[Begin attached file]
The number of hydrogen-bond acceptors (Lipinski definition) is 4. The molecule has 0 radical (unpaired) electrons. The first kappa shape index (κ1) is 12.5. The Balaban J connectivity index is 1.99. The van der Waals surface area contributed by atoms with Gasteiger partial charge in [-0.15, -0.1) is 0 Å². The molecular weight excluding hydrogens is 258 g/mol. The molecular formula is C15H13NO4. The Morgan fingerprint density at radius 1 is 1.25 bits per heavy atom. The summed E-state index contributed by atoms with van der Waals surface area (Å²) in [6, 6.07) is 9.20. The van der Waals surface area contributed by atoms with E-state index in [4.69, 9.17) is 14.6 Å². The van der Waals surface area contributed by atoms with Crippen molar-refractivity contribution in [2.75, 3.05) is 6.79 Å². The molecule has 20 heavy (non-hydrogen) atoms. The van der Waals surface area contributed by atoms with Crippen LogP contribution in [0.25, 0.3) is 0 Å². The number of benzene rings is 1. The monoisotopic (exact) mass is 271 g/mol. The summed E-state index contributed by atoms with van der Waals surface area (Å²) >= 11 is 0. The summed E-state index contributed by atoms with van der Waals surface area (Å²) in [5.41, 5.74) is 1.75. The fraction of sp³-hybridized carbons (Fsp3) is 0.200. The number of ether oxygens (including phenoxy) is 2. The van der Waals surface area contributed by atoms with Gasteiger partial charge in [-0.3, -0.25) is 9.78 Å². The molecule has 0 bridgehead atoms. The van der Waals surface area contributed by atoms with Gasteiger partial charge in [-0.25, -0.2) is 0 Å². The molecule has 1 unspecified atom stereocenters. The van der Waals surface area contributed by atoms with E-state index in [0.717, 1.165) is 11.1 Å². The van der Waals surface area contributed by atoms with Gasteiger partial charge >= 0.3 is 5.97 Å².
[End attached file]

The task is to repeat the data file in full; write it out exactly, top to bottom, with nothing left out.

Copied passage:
The number of hydrogen-bond acceptors (Lipinski definition) is 4. The molecule has 0 radical (unpaired) electrons. The first kappa shape index (κ1) is 12.5. The Balaban J connectivity index is 1.99. The van der Waals surface area contributed by atoms with Gasteiger partial charge in [-0.15, -0.1) is 0 Å². The molecular weight excluding hydrogens is 258 g/mol. The molecular formula is C15H13NO4. The Morgan fingerprint density at radius 1 is 1.25 bits per heavy atom. The summed E-state index contributed by atoms with van der Waals surface area (Å²) in [6, 6.07) is 9.20. The van der Waals surface area contributed by atoms with E-state index in [4.69, 9.17) is 14.6 Å². The van der Waals surface area contributed by atoms with Crippen molar-refractivity contribution in [2.75, 3.05) is 6.79 Å². The molecule has 20 heavy (non-hydrogen) atoms. The van der Waals surface area contributed by atoms with Crippen LogP contribution in [0.25, 0.3) is 0 Å². The number of benzene rings is 1. The monoisotopic (exact) mass is 271 g/mol. The summed E-state index contributed by atoms with van der Waals surface area (Å²) >= 11 is 0. The summed E-state index contributed by atoms with van der Waals surface area (Å²) in [5.41, 5.74) is 1.75. The fraction of sp³-hybridized carbons (Fsp3) is 0.200. The number of ether oxygens (including phenoxy) is 2. The van der Waals surface area contributed by atoms with Gasteiger partial charge in [-0.3, -0.25) is 9.78 Å². The molecule has 0 bridgehead atoms. The van der Waals surface area contributed by atoms with Gasteiger partial charge in [-0.25, -0.2) is 0 Å². The molecule has 1 unspecified atom stereocenters. The van der Waals surface area contributed by atoms with E-state index in [0.717, 1.165) is 11.1 Å². The van der Waals surface area contributed by atoms with Gasteiger partial charge >= 0.3 is 5.97 Å².